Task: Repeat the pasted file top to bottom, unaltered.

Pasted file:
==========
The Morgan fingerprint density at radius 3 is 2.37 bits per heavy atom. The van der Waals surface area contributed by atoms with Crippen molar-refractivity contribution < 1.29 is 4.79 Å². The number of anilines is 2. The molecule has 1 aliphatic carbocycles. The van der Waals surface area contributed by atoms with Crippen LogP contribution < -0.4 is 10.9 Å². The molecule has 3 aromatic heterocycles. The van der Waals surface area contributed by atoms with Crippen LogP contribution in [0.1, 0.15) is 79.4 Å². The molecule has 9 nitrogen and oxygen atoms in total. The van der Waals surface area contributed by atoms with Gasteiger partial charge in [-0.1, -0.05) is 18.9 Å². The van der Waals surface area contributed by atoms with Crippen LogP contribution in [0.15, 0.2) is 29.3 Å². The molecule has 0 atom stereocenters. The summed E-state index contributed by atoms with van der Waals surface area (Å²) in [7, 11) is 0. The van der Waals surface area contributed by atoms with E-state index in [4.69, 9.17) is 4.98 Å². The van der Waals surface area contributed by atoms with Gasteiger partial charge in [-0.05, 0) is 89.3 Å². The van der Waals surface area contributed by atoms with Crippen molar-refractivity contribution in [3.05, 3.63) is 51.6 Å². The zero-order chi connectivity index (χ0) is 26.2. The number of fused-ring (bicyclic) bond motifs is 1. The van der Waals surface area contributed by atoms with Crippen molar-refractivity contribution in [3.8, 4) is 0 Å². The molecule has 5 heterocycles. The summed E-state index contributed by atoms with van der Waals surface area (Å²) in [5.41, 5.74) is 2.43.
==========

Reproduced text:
The Morgan fingerprint density at radius 3 is 2.37 bits per heavy atom. The van der Waals surface area contributed by atoms with Crippen molar-refractivity contribution < 1.29 is 4.79 Å². The number of anilines is 2. The molecule has 1 aliphatic carbocycles. The van der Waals surface area contributed by atoms with Crippen LogP contribution < -0.4 is 10.9 Å². The molecule has 3 aromatic heterocycles. The van der Waals surface area contributed by atoms with Crippen LogP contribution in [0.1, 0.15) is 79.4 Å². The molecule has 9 nitrogen and oxygen atoms in total. The van der Waals surface area contributed by atoms with Gasteiger partial charge in [-0.1, -0.05) is 18.9 Å². The van der Waals surface area contributed by atoms with Crippen LogP contribution in [0.15, 0.2) is 29.3 Å². The molecule has 0 atom stereocenters. The summed E-state index contributed by atoms with van der Waals surface area (Å²) in [7, 11) is 0. The van der Waals surface area contributed by atoms with E-state index in [4.69, 9.17) is 4.98 Å². The van der Waals surface area contributed by atoms with Gasteiger partial charge in [-0.05, 0) is 89.3 Å². The van der Waals surface area contributed by atoms with Crippen molar-refractivity contribution in [3.05, 3.63) is 51.6 Å². The zero-order chi connectivity index (χ0) is 26.2. The number of fused-ring (bicyclic) bond motifs is 1. The van der Waals surface area contributed by atoms with Crippen molar-refractivity contribution in [3.8, 4) is 0 Å². The molecule has 5 heterocycles. The summed E-state index contributed by atoms with van der Waals surface area (Å²) in [5.41, 5.74) is 2.43.